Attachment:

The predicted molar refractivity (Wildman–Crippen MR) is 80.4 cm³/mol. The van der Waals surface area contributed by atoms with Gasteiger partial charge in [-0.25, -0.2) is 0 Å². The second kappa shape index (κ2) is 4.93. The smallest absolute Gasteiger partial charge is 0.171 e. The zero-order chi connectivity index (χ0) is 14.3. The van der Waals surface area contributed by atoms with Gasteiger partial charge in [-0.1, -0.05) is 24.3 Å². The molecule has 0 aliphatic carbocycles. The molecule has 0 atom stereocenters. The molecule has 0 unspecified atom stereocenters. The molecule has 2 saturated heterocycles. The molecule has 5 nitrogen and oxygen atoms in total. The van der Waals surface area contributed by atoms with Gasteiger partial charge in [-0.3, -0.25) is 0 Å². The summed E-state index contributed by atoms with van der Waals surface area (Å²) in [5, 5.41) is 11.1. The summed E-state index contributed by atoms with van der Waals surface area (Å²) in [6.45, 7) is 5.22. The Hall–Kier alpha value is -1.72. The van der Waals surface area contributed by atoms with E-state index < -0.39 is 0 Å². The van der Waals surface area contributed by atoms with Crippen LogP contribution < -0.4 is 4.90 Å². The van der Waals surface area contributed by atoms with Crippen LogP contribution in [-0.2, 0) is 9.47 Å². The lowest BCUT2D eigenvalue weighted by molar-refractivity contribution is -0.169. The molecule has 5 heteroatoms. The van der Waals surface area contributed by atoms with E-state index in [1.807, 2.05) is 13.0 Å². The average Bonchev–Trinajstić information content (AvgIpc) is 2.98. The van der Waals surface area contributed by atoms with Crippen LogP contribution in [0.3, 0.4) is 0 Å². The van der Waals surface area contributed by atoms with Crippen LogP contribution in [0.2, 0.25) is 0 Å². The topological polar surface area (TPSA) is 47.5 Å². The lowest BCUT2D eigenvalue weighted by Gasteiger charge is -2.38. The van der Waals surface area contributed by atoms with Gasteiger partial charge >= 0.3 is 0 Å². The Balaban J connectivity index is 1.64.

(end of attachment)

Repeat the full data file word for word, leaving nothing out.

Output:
The predicted molar refractivity (Wildman–Crippen MR) is 80.4 cm³/mol. The van der Waals surface area contributed by atoms with Gasteiger partial charge in [-0.25, -0.2) is 0 Å². The second kappa shape index (κ2) is 4.93. The smallest absolute Gasteiger partial charge is 0.171 e. The zero-order chi connectivity index (χ0) is 14.3. The van der Waals surface area contributed by atoms with Gasteiger partial charge in [-0.1, -0.05) is 24.3 Å². The molecule has 0 aliphatic carbocycles. The molecule has 0 atom stereocenters. The molecule has 0 unspecified atom stereocenters. The molecule has 2 saturated heterocycles. The molecule has 5 nitrogen and oxygen atoms in total. The van der Waals surface area contributed by atoms with Gasteiger partial charge in [-0.3, -0.25) is 0 Å². The summed E-state index contributed by atoms with van der Waals surface area (Å²) in [5, 5.41) is 11.1. The summed E-state index contributed by atoms with van der Waals surface area (Å²) in [6.45, 7) is 5.22. The Hall–Kier alpha value is -1.72. The van der Waals surface area contributed by atoms with E-state index < -0.39 is 0 Å². The van der Waals surface area contributed by atoms with Crippen LogP contribution < -0.4 is 4.90 Å². The van der Waals surface area contributed by atoms with Crippen LogP contribution in [-0.2, 0) is 9.47 Å². The lowest BCUT2D eigenvalue weighted by molar-refractivity contribution is -0.169. The molecule has 5 heteroatoms. The van der Waals surface area contributed by atoms with E-state index in [1.807, 2.05) is 13.0 Å². The average Bonchev–Trinajstić information content (AvgIpc) is 2.98. The van der Waals surface area contributed by atoms with Crippen LogP contribution in [0.3, 0.4) is 0 Å². The van der Waals surface area contributed by atoms with Crippen LogP contribution in [0.2, 0.25) is 0 Å². The topological polar surface area (TPSA) is 47.5 Å². The lowest BCUT2D eigenvalue weighted by Gasteiger charge is -2.38. The van der Waals surface area contributed by atoms with Gasteiger partial charge >= 0.3 is 0 Å². The Balaban J connectivity index is 1.64.